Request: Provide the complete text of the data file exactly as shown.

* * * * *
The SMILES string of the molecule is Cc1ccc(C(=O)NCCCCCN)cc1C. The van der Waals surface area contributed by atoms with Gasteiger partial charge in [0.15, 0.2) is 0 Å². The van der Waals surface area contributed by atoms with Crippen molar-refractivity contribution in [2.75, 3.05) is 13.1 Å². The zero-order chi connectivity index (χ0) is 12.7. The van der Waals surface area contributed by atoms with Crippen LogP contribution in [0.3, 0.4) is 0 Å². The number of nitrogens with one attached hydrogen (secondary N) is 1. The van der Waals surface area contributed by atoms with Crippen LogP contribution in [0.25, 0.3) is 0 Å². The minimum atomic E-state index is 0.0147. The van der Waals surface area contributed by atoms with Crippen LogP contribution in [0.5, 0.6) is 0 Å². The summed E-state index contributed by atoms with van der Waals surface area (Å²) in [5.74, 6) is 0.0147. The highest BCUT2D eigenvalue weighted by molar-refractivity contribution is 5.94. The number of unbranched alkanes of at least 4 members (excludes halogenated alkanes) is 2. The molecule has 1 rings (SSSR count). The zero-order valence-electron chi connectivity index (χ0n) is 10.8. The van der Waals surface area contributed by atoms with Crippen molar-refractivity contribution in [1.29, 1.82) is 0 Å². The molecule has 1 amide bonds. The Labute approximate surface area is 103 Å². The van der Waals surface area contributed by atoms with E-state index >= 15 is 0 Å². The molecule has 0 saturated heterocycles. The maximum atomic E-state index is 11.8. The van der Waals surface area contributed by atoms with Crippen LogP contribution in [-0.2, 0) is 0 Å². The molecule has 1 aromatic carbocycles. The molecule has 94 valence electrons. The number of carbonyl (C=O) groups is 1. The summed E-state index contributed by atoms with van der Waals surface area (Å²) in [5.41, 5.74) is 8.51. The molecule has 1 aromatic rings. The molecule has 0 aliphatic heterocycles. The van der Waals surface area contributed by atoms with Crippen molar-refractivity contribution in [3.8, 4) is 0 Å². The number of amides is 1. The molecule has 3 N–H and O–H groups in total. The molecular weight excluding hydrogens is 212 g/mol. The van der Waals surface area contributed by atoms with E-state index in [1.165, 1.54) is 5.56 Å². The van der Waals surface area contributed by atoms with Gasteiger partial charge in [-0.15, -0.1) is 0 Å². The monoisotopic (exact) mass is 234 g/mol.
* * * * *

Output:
The SMILES string of the molecule is Cc1ccc(C(=O)NCCCCCN)cc1C. The van der Waals surface area contributed by atoms with Gasteiger partial charge in [0.15, 0.2) is 0 Å². The van der Waals surface area contributed by atoms with Crippen molar-refractivity contribution in [2.75, 3.05) is 13.1 Å². The zero-order chi connectivity index (χ0) is 12.7. The van der Waals surface area contributed by atoms with Crippen LogP contribution in [0.3, 0.4) is 0 Å². The number of nitrogens with one attached hydrogen (secondary N) is 1. The van der Waals surface area contributed by atoms with Crippen LogP contribution in [0.25, 0.3) is 0 Å². The minimum atomic E-state index is 0.0147. The van der Waals surface area contributed by atoms with Crippen LogP contribution in [0.5, 0.6) is 0 Å². The summed E-state index contributed by atoms with van der Waals surface area (Å²) in [5.74, 6) is 0.0147. The highest BCUT2D eigenvalue weighted by molar-refractivity contribution is 5.94. The number of unbranched alkanes of at least 4 members (excludes halogenated alkanes) is 2. The molecule has 1 rings (SSSR count). The zero-order valence-electron chi connectivity index (χ0n) is 10.8. The van der Waals surface area contributed by atoms with Crippen molar-refractivity contribution in [1.29, 1.82) is 0 Å². The molecule has 1 amide bonds. The Labute approximate surface area is 103 Å². The van der Waals surface area contributed by atoms with E-state index >= 15 is 0 Å². The molecule has 0 saturated heterocycles. The maximum atomic E-state index is 11.8. The van der Waals surface area contributed by atoms with Crippen LogP contribution in [-0.2, 0) is 0 Å². The molecule has 1 aromatic carbocycles. The molecule has 94 valence electrons. The number of carbonyl (C=O) groups is 1. The summed E-state index contributed by atoms with van der Waals surface area (Å²) in [5.41, 5.74) is 8.51. The molecule has 1 aromatic rings. The molecule has 0 aliphatic heterocycles. The van der Waals surface area contributed by atoms with Crippen molar-refractivity contribution in [3.8, 4) is 0 Å². The number of amides is 1. The molecule has 3 N–H and O–H groups in total. The molecular weight excluding hydrogens is 212 g/mol. The van der Waals surface area contributed by atoms with E-state index in [1.165, 1.54) is 5.56 Å². The van der Waals surface area contributed by atoms with Gasteiger partial charge in [-0.15, -0.1) is 0 Å². The monoisotopic (exact) mass is 234 g/mol.